El Nino Since the Early-1990s Climate Shift in the Pacific

Thursday, 18 December 2014: 11:45 AM
Jin-Yi Yu1, Houk Paek1 and Chengcheng Qian1,2, (1)University of California Irvine, Irvine, CA, United States, (2)Ocean University of China, Qingdao, China
A comprehensive set of analyses based on observations and models are presented to show that significant changes occurred in broad areas of the low-latitude Pacific in the early 1990s. Associated with this early-1990s climate shift, the strength of ocean-atmosphere coupling in the eastern subtropical Pacific intensified, which resulted in a shift in the location of El Nino events from the eastern Pacific (EP) to the central Pacific (CP). The CP type of El Nino events are accompanied by stronger subtropical precursors than the EP type of El Nino.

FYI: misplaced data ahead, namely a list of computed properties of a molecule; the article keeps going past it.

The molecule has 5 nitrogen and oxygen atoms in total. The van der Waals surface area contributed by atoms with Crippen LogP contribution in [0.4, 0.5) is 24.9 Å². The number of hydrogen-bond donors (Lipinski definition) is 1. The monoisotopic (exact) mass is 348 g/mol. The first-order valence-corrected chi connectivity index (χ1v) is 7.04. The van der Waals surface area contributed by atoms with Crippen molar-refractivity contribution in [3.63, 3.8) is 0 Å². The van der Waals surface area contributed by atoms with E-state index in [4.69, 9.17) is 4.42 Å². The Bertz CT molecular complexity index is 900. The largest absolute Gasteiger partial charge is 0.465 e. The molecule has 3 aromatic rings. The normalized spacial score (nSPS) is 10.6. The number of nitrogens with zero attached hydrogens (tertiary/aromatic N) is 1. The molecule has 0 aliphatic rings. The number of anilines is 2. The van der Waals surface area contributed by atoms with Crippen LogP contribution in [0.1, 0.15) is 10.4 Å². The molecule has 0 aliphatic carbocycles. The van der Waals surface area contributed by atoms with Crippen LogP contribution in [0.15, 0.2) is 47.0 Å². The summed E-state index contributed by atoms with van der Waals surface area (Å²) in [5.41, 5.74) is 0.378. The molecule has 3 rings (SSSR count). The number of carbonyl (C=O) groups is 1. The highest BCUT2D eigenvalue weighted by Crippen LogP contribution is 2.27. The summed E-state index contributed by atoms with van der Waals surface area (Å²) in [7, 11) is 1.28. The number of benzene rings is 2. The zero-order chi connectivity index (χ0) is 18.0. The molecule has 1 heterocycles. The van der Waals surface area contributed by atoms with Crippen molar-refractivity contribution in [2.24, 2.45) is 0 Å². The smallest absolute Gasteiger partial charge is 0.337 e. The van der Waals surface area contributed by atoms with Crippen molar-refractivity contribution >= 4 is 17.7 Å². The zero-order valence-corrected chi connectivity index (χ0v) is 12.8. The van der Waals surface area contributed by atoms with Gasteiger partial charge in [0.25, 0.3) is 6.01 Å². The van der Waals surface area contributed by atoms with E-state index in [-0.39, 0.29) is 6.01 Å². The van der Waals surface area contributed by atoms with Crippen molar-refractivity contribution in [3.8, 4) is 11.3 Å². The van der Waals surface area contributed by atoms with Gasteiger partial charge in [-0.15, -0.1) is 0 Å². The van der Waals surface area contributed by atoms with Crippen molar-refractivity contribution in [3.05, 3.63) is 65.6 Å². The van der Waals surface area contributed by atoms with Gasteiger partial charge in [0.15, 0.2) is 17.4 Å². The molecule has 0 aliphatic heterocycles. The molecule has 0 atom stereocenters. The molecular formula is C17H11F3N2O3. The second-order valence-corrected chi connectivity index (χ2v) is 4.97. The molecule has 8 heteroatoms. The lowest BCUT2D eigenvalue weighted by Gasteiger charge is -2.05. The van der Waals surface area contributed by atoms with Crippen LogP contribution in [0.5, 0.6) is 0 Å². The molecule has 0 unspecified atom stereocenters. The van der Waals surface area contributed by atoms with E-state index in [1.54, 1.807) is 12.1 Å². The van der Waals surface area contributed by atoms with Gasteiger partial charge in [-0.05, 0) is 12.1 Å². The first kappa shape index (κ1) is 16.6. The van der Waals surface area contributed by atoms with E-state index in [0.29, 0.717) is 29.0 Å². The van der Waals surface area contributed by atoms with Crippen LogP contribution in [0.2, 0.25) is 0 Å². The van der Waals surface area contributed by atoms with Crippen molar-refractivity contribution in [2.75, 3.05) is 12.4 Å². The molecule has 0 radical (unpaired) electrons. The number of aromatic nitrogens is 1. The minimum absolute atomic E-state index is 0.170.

Our investigations indicate that this early-1990s climate shift is characterized by an intensification of the subtropical Pacific High and is linked to a phase change of the Atlantic Multi-decadal Oscillation (AMO) that occurred at about the same time. The talk will describe the sequence of physical processes that enable the AMO to impact the low-latitude Pacific climate and its variability.